Former jockey James Banks took his life after losing home, inquest hears
Former jockey James Banks was a popular and outgoing member of the weighing room who tragically took his own life after losing his home and going bankrupt, an inquest heard on Thursday.
A note was discovered by James Banks' boss after he failed to turn up for work at a stables in the Cotswolds where he had been head lad since his final race two years earlier, Gloucestershire coroners court was told.
Banks, 36, was living in a cottage provided by his boss, Jane Arnold, and it was there she found the note on the morning of February 3 when she went to check on him after he failed to turn up for work.
In the note, he asked the finder not go to upstairs and to call the police.
Officers arrived and found him dead upstairs. There was a large handwritten note dated October 12, 2019 by the body outlining his suicidal thoughts. Police were satisfied the death was not suspicious.
Gloucestershire coroner Katie Skerrett said: "In the handwritten note Mr Banks refers to his mental health difficulties and the personal struggles he was dealing with at the time.
"He explains that he'd lost his home and that he had been made bankrupt. There are clear references to suicidal thinking. It looks like he had been having these thoughts for some time but had not sought any help.
"He stated that he was disappointed with himself as he had made a mess of everything.
"It looks like he couldn’t cope anymore and he apologises to those dearest to him."
The coroner added: "It seems the only help he requested was from his GP, who diagnosed him as being depressed. He had not sought help from mental illness services."
The inquest heard that Banks had gone to France to rebuild his life with his girlfriend, but this relationship broke down and he returned to Britain.
The court was told that Banks had a history of alcohol abuse, but he had been dry for some time when he died.
A toxicologist confirmed to the inquest that there were no drugs or alcohol in Banks' system.
Banks, whose grandfather Terry Stringer was a Flat jockey and his father Martin an assistant and pre-trainer, rode 85 winners in a career that started on the Flat and developed as an amateur rider before graduating to the senior ranks.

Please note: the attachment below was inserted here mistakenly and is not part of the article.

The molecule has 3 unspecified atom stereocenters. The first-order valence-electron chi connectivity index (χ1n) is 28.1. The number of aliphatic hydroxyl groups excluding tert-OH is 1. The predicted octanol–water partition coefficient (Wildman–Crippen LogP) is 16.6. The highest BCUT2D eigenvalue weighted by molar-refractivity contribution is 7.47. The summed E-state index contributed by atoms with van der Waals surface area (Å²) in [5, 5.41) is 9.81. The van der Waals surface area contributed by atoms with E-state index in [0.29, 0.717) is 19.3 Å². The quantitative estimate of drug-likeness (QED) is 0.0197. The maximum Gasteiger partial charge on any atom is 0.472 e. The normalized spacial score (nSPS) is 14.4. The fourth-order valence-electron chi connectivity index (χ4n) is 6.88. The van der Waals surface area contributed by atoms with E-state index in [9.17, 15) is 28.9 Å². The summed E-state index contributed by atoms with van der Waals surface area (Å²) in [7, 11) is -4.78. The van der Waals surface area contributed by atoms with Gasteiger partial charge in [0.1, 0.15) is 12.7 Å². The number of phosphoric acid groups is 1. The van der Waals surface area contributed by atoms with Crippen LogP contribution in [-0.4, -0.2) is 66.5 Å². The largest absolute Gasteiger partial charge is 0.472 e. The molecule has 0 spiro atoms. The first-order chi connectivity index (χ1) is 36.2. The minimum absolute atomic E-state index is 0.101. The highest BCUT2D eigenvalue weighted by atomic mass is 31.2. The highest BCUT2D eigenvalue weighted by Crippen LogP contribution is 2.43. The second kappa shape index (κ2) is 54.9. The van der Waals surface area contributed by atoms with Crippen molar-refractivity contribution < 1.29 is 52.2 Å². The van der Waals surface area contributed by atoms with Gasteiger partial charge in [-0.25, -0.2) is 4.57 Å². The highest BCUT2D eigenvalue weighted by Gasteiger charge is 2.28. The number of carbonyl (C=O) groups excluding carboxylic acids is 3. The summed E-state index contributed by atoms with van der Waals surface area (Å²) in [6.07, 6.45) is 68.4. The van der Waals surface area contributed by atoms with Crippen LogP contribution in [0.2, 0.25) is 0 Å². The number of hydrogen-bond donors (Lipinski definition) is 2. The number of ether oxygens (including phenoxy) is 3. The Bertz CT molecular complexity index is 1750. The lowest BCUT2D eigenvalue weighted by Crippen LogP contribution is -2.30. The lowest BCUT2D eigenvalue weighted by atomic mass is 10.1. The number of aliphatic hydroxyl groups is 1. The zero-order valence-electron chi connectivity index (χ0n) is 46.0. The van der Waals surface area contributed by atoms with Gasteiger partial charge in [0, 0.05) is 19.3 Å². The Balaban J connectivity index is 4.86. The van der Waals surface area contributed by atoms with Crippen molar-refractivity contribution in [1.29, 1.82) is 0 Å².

After his retirement from riding, Banks initially worked for Lambourn-based trainer Clive Cox.
Among the tributes paid was one from Emma-Jane Bishop, for whom Banks rode 17 winners. She said: "James was part of the family, a part of my life for a long time and like a brother to me.
"He'd ridden most of our horses in his career and came back to us to help out last August."
Cox said: "James was always good fun and rode out for us for many years and came to work for us for a while when he finished riding."
Jockey Wayne Hutchinson said: "James was a top guy and always made you laugh. He was a really bubbly person to be around and a fantastic human being.
"He put a smile on everyone’s face and was a really outgoing person. He was someone who made others happy."
Tom Scudamore said: "James was a lot of fun to be around and was extremely popular in the weighing room. You certainly wouldn't have called him shy and retiring and he was quite a character.
"He was one of those people you were always happy to see. He was a good jockey and gave everything a ride."
The Injured Jockeys Fund and Professional Jockeys Association said in a statement: "James was an immensely popular member of the weighing room and remained so since his retirement.
"This has been so clearly demonstrated by the tributes from his friends and colleagues. He worked extremely hard and was passionate about and dedicated to his craft.
"He had an infectious personality with a sharp sense of humour and that is the James we will all remember.
"Underneath this outgoing exterior James had issues that he bravely tried to address. He had the support of a loving family and was aware of and had engaged with the extensive support available to current and former professional riders.
"He will be greatly missed by a significant number of people whose lives he touched."